Consumers want mobile buying to be simple, however it's often anything but for most retailers. John Collison, president and co-founder of online commerce company Stripe, aims to ease the pain for businesses. His company helps power up the buying experiences of fast-growing brands such as Warby Parker and Kickstarter.
Here, he offers a preview of what he'll be discussing when he takes the stage in April at the 10th annual Ad Age Digital Conference in New York. (This interview has been edited for length and clarity.)
Ad Age: Tell me about the new product, Relay, that Stripe introduced late last year. What does it do for retailers?
John Collison: You can talk to any retailer and they'll tell you that browsing is shifting to mobile at a fast rate, but buying isn't following. It makes sense, because it's a huge pain in the neck if you're going through 17 different screens clicking through offers.
What Relay was about was two things: making it easier for retailers to make their products available for purchase in other apps, and for app developers to make it easy to develop commerce experiences. An app developer like Twitter can make a nice buying experience where the whole experience takes place within the app.
Ad Age: What has the reaction been since you launched?
Mr. Collison: Since launch, we've added retailers like Adidas, Best Buy and Pacific Sunwear, and on the app development side, it's really people who consumers have shown they want to buy things from. It's not just social networks.
Another example is ShopStyle. It's a shopping app that's successful on desktop, but they noticed on mobile people weren't buying. They developed, using Stripe Relay to let anyone buy within the ShopStyle app.
We're on the lookout for new app partners. We're in discussions all the time. Whatever the future of mobile commerce looks like, it's not going to look like the web checkout that we see today -- which is clearly not working.
Ad Age: Who do you count as your competitors?
Mr. Collison: With Relay in particular, there is not a comparable product. With Stripe overall, we handle the payments and business logistics for tens of thousands of fast-growing internet companies.
Before Stripe, those companies would send to PayPal or sign up for a merchant account and spend weeks, or months, building infrastructure. We're generally competing with PayPal or merchants, traditional banks or oftentimes a lot of work is being done internally as well.
Ad Age: Are you finding that Relay competes with many brands who want to launch their own buy buttons in-house, rather than use your platform?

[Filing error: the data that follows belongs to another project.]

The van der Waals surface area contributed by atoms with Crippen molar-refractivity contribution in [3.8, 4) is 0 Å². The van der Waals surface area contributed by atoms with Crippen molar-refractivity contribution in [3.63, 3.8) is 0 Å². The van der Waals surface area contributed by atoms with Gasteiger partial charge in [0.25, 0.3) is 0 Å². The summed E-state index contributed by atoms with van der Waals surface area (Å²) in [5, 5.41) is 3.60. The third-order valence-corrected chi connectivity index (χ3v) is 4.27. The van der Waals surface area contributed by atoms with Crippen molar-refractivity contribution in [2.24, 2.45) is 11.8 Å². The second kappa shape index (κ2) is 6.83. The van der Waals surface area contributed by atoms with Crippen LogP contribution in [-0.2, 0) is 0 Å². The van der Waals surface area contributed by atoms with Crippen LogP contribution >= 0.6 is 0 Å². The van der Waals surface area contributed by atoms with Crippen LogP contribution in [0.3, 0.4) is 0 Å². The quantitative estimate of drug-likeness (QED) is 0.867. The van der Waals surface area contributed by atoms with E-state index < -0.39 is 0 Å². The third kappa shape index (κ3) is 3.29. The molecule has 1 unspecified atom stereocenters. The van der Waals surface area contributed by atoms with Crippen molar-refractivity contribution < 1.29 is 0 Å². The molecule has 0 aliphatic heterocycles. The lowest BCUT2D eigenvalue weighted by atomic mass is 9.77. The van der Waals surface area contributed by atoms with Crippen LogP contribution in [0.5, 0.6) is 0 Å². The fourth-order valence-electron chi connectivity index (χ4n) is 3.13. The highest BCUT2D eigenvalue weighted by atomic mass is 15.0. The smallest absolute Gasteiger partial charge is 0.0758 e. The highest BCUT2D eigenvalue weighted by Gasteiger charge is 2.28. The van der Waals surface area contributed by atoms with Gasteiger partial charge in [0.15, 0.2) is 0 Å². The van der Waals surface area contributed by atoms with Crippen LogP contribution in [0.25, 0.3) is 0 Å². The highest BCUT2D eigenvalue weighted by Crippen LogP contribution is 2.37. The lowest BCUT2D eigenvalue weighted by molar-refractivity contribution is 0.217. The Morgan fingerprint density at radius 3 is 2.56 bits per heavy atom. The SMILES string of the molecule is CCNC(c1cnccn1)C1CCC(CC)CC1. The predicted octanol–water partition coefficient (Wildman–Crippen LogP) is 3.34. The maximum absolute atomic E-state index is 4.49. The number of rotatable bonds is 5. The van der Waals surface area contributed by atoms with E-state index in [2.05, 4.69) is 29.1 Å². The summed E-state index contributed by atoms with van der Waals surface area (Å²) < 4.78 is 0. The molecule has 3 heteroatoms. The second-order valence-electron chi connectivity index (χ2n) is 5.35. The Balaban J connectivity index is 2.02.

Mr. Collison: Buy buttons are generally in apps rather than developed directly by the brands, and one of the challenges with mobile is that people have very few apps on their home screen.
The challenge is for retailers to get consumers to install retail-specific apps. It's much more likely that a consumer would have one app installed where they spend a lot of time -- like Spring, Shopstyle or Twitter -- and that app has a whole lot of brands in it.
Our idea is to let retailers enable buying in the apps consumers already have installed, rather than going on a quest to get consumers to install their single purpose app.
Ad Age: Are retailers adapting their technology fast enough?
Mr. Collison: Retailers are used to a two- or three-year time horizon, and back in the '90s or 2000s, when things were trucking along slowly, that was OK. But now in 2016, if your technology cycle is three years and a new version of the iPhone comes out every single year, and behavior is changing, there's a real mis-notch between the time horizons that people are used to operating on and how fast the world is changing around them.
Ad Age: How is Stripe's latest product, Atlas, helping entrepreneurs outside the U.S.?
Mr. Collison: Atlas is a product to help enable and further global entrepreneurship. While Stripe is available to businesses in 24 countries, there are 170 countries that we're not in yet and there are a very large number of talented entrepreneurs in those countries. They're developers or entrepreneurs -- people looking to launch online businesses to a global audience.
What Atlas does is let entrepreneurs anywhere in the world incorporate a U.S. company, get access to a U.S. bank account and U.S. tax and legal advice, and get a Stripe account for payments. We're already seeing these kinds of businesses appearing.
We launched with Coterique. They sell clothes and are based in Egypt. They wanted to focus on the fashion business, but the mechanics of collecting money was a big pain. Atlas gives them everything to do that, and they can get back to focusing on the business.
Editor's note: Hear more from John Collison in person during the Ad Age Digital Conference, April 5-6 in New York City. Details here.